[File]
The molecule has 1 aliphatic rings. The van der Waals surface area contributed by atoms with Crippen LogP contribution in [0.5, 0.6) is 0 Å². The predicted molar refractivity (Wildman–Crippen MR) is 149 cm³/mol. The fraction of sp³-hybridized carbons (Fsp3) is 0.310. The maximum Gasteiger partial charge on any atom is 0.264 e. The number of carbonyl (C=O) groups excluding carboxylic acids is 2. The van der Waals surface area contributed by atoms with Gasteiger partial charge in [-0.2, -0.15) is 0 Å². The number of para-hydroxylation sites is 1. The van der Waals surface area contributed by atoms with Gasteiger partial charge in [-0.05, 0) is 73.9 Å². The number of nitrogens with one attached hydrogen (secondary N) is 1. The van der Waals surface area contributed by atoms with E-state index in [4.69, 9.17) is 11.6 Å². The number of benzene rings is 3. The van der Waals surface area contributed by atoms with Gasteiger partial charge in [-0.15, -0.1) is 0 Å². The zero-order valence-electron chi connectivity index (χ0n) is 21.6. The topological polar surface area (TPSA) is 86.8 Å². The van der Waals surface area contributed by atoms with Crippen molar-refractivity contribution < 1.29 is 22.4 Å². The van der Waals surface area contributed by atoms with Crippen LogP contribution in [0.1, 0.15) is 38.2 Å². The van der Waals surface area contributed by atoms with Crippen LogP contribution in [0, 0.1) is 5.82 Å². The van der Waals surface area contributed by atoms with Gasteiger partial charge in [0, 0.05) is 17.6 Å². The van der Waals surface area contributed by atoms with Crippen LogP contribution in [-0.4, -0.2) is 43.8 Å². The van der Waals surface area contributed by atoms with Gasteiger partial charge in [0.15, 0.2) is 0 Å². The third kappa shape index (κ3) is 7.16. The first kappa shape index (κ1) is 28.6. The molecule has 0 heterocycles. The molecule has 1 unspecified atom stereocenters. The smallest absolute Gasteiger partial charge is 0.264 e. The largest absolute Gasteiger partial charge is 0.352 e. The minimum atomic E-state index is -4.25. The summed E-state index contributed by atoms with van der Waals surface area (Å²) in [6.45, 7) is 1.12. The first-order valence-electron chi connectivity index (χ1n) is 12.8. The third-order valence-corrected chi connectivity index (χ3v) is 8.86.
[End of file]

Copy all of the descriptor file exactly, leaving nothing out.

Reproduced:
The molecule has 1 aliphatic rings. The van der Waals surface area contributed by atoms with Crippen LogP contribution in [0.5, 0.6) is 0 Å². The predicted molar refractivity (Wildman–Crippen MR) is 149 cm³/mol. The fraction of sp³-hybridized carbons (Fsp3) is 0.310. The maximum Gasteiger partial charge on any atom is 0.264 e. The number of carbonyl (C=O) groups excluding carboxylic acids is 2. The van der Waals surface area contributed by atoms with Gasteiger partial charge in [-0.2, -0.15) is 0 Å². The number of para-hydroxylation sites is 1. The van der Waals surface area contributed by atoms with Gasteiger partial charge in [-0.05, 0) is 73.9 Å². The number of nitrogens with one attached hydrogen (secondary N) is 1. The van der Waals surface area contributed by atoms with E-state index in [4.69, 9.17) is 11.6 Å². The number of benzene rings is 3. The van der Waals surface area contributed by atoms with Gasteiger partial charge in [-0.15, -0.1) is 0 Å². The zero-order valence-electron chi connectivity index (χ0n) is 21.6. The topological polar surface area (TPSA) is 86.8 Å². The van der Waals surface area contributed by atoms with Crippen molar-refractivity contribution < 1.29 is 22.4 Å². The van der Waals surface area contributed by atoms with Crippen LogP contribution in [0.1, 0.15) is 38.2 Å². The van der Waals surface area contributed by atoms with Crippen LogP contribution in [0, 0.1) is 5.82 Å². The van der Waals surface area contributed by atoms with Gasteiger partial charge in [0, 0.05) is 17.6 Å². The van der Waals surface area contributed by atoms with Crippen LogP contribution in [-0.4, -0.2) is 43.8 Å². The van der Waals surface area contributed by atoms with Gasteiger partial charge in [0.15, 0.2) is 0 Å². The third kappa shape index (κ3) is 7.16. The first kappa shape index (κ1) is 28.6. The molecule has 0 heterocycles. The molecule has 1 unspecified atom stereocenters. The smallest absolute Gasteiger partial charge is 0.264 e. The largest absolute Gasteiger partial charge is 0.352 e. The minimum atomic E-state index is -4.25. The summed E-state index contributed by atoms with van der Waals surface area (Å²) in [6.45, 7) is 1.12. The first-order valence-electron chi connectivity index (χ1n) is 12.8. The third-order valence-corrected chi connectivity index (χ3v) is 8.86.